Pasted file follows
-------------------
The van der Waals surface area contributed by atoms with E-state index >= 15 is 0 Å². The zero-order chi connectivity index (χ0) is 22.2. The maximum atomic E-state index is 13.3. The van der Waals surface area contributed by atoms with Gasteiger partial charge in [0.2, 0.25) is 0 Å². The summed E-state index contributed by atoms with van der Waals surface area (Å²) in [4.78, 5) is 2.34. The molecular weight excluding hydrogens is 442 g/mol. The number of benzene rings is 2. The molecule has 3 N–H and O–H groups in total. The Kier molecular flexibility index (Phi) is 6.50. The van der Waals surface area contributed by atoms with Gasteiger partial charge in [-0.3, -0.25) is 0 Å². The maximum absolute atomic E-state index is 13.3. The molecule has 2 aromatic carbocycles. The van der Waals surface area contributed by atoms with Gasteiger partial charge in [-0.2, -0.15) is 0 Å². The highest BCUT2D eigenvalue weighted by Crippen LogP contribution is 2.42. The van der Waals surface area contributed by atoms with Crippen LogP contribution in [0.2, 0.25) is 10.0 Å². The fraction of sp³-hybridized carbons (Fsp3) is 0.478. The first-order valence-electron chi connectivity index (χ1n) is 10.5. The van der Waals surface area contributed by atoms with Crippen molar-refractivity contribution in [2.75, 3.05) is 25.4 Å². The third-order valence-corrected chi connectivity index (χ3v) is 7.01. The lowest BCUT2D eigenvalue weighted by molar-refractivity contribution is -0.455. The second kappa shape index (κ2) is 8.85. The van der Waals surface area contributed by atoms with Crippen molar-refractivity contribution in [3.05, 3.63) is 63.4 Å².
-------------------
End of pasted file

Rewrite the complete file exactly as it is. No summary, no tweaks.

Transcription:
The van der Waals surface area contributed by atoms with E-state index >= 15 is 0 Å². The zero-order chi connectivity index (χ0) is 22.2. The maximum atomic E-state index is 13.3. The van der Waals surface area contributed by atoms with Gasteiger partial charge in [0.2, 0.25) is 0 Å². The summed E-state index contributed by atoms with van der Waals surface area (Å²) in [4.78, 5) is 2.34. The molecular weight excluding hydrogens is 442 g/mol. The number of benzene rings is 2. The molecule has 3 N–H and O–H groups in total. The Kier molecular flexibility index (Phi) is 6.50. The van der Waals surface area contributed by atoms with Gasteiger partial charge in [-0.3, -0.25) is 0 Å². The maximum absolute atomic E-state index is 13.3. The molecule has 2 aromatic carbocycles. The van der Waals surface area contributed by atoms with Gasteiger partial charge in [-0.2, -0.15) is 0 Å². The highest BCUT2D eigenvalue weighted by Crippen LogP contribution is 2.42. The van der Waals surface area contributed by atoms with Crippen LogP contribution in [0.2, 0.25) is 10.0 Å². The fraction of sp³-hybridized carbons (Fsp3) is 0.478. The first-order valence-electron chi connectivity index (χ1n) is 10.5. The van der Waals surface area contributed by atoms with Crippen molar-refractivity contribution in [2.75, 3.05) is 25.4 Å². The third-order valence-corrected chi connectivity index (χ3v) is 7.01. The lowest BCUT2D eigenvalue weighted by molar-refractivity contribution is -0.455. The second kappa shape index (κ2) is 8.85. The van der Waals surface area contributed by atoms with Crippen molar-refractivity contribution in [3.05, 3.63) is 63.4 Å².